Lang awarded major Civil War book prize
A Mississippi State assistant professor of history and Civil War expert is the 2018 recipient of the $50,000 Tom Watson Brown Book Award.
In the Wake of War: Military Occupation, Emancipation, and Civil War America (LSU Press, 2017) has garnered Andrew Lang his first major scholarly award, presented annually to an author whose work provides original contributions to the understanding of the Civil War time period.
“Never once did I anticipate winning an award of this magnitude,” Lang said.
Lang will be recognized during the annual meeting of the Southern Historical Association this November in Birmingham.
“Receiving the call last Tuesday was an utter and complete shock,” he said. “I am overwhelmed and humbled to be placed alongside other winners of this award for whom I have long had immense respect. And to be judged by a panel of senior scholars, all of whom have built impressive careers and who enjoy universal professional prestige, is simply astounding.”
Given by the Watson-Brown Foundation and the Society of Civil War Historians to the author of the best book published in the preceding year “on the causes, conduct and effects, broadly defined, of the Civil War,” jurors consider scholarly and literary merit as well as the extent to which the author provides new material affording greater understanding of the time-period.
Lang said the prize jury considered more than 50 titles on Civil War Era history. Louisiana State University Press submitted Lang’s book for consideration.
His award is among the largest cash awards given in any branch of history, said Alan Marcus, professor and head of MSU’s Department of History.
Lang’s award “places him at the pinnacle of his profession,” Marcus said. Noting that Lang is among a select few junior scholars to achieve this distinction, Marcus said the award “is a tribute to his fine mind, hard work and the supportive environment here at Mississippi State.”
Marcus continued, “With his colleague Anne Marshall, it cements us as ‘the’ place for the graduate study of Civil War Era history.”
Dean of the College of Arts and Sciences Rick Travis called Lang’s win a “distinctive and impressive accomplishment for a young professor.”
“A prize of this magnitude is significant for any professor, but a junior scholar receiving one of the top awards in his field is particularly noteworthy,” Travis said. “Being recognized so early in his career signifies many more great things to come from Dr. Lang.”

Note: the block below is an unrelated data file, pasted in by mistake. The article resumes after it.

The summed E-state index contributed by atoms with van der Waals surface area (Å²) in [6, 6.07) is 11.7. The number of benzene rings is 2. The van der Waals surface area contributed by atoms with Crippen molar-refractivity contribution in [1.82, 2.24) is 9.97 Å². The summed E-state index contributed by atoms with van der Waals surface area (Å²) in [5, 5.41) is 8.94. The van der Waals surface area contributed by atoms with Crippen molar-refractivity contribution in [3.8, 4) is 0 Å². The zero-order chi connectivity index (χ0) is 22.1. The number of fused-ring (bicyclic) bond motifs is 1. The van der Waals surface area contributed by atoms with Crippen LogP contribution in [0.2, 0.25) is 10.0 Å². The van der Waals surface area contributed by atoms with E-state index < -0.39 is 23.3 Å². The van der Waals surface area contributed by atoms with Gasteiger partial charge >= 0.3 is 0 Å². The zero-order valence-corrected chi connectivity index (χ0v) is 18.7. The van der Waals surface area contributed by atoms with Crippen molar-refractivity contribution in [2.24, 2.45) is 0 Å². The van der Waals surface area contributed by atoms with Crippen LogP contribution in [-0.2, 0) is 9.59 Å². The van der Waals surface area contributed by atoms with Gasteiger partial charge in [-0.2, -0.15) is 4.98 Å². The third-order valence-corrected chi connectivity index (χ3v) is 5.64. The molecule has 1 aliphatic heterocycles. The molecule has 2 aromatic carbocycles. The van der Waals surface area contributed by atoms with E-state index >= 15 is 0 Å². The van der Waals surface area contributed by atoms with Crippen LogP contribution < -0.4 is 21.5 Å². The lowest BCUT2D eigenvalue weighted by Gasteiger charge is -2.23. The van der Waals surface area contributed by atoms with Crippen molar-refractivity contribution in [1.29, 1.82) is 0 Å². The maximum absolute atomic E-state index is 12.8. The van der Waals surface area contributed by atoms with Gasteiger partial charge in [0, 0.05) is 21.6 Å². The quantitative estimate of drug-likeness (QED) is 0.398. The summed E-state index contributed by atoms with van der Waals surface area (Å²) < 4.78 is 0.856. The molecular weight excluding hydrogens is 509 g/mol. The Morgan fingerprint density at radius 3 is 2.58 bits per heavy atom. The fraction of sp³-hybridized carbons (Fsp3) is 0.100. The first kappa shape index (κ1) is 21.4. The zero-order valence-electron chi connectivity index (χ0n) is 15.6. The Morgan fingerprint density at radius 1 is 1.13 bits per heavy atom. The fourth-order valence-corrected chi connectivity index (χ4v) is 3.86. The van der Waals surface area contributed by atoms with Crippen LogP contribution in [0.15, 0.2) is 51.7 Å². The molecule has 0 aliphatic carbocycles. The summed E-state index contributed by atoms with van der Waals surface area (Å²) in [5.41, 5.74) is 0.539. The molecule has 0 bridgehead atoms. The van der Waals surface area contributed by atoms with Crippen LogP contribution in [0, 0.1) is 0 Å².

Lang said there is no better time than the present to be part of the profession of Civil War historians. “The impressive level of scholarship, the range of thought, and the varied and nuanced interpretations offered by so many fine scholars have made this a vibrant, active and diverse field,” Lang said.
He credits his success to advisers and mentors who have taught him “the value of history, the art of writing, the delicacy of critical evaluation and the significance of making bold and extensive interpretation,” specifically Rice University scholar John B. Boles, director of Lang’s doctoral dissertation on which his book is based, as well as his Rice doctoral committee: Ira Gruber, W. Caleb McDaniel and Richard Stoll.
Gary W. Gallagher of the University of Virginia and T. Michael Parrish of Baylor University also served on Lang’s dissertation committee. Lang won two dissertation awards while at Rice.
Lang’s award-winning book appears in Parrish’s series at LSU Press, “Conflicting Worlds: New Dimensions of the American Civil War.” Gallagher won the Tom Watson Brown Book Award in 2012. Lang credits both Parrish and Gallagher as “instrumental parts of my book’s life and success.”
“Books may have only one author,” Lang said, “but they are the product of deep and collective collaboration, support networks, friends and colleagues who all have a stake in ensuring a book’s publication.”
Lang also gives tribute to his colleagues in the history department at MSU who “maintain a collegial, vibrant and intellectual environment.”
“This prize is not merely for me, but rather reflects on and continues the entire department’s excellent record of award-winning publications,” Lang said, noting that he is pleased to contribute to the department’s success.
Lang will formally accept his award at the SHA meeting in November, at which time he will deliver a speech which also will subsequently be printed in The Journal of the Civil War Era.
Lang’s research at MSU focuses on how 19th-century Americans understood and created warfare, particularly during the Civil War Era.
A 2013 Rice doctoral graduate in history, Lang received a master’s degree in 2008 and bachelor’s degree in 2005, both in history from the University of North Texas.
MSU’s College of Arts and Sciences includes more than 5,200 students, 300 full-time faculty members, nine doctoral programs and 25 academic majors offered in 14 departments. Complete details about the College of Arts and Sciences or the history department may be found at www.cas.msstate.edu or www.history.msstate.edu.
MSU is Mississippi’s leading university, available online at www.msstate.edu.
Sarah Nicholas | College of Arts & Sciences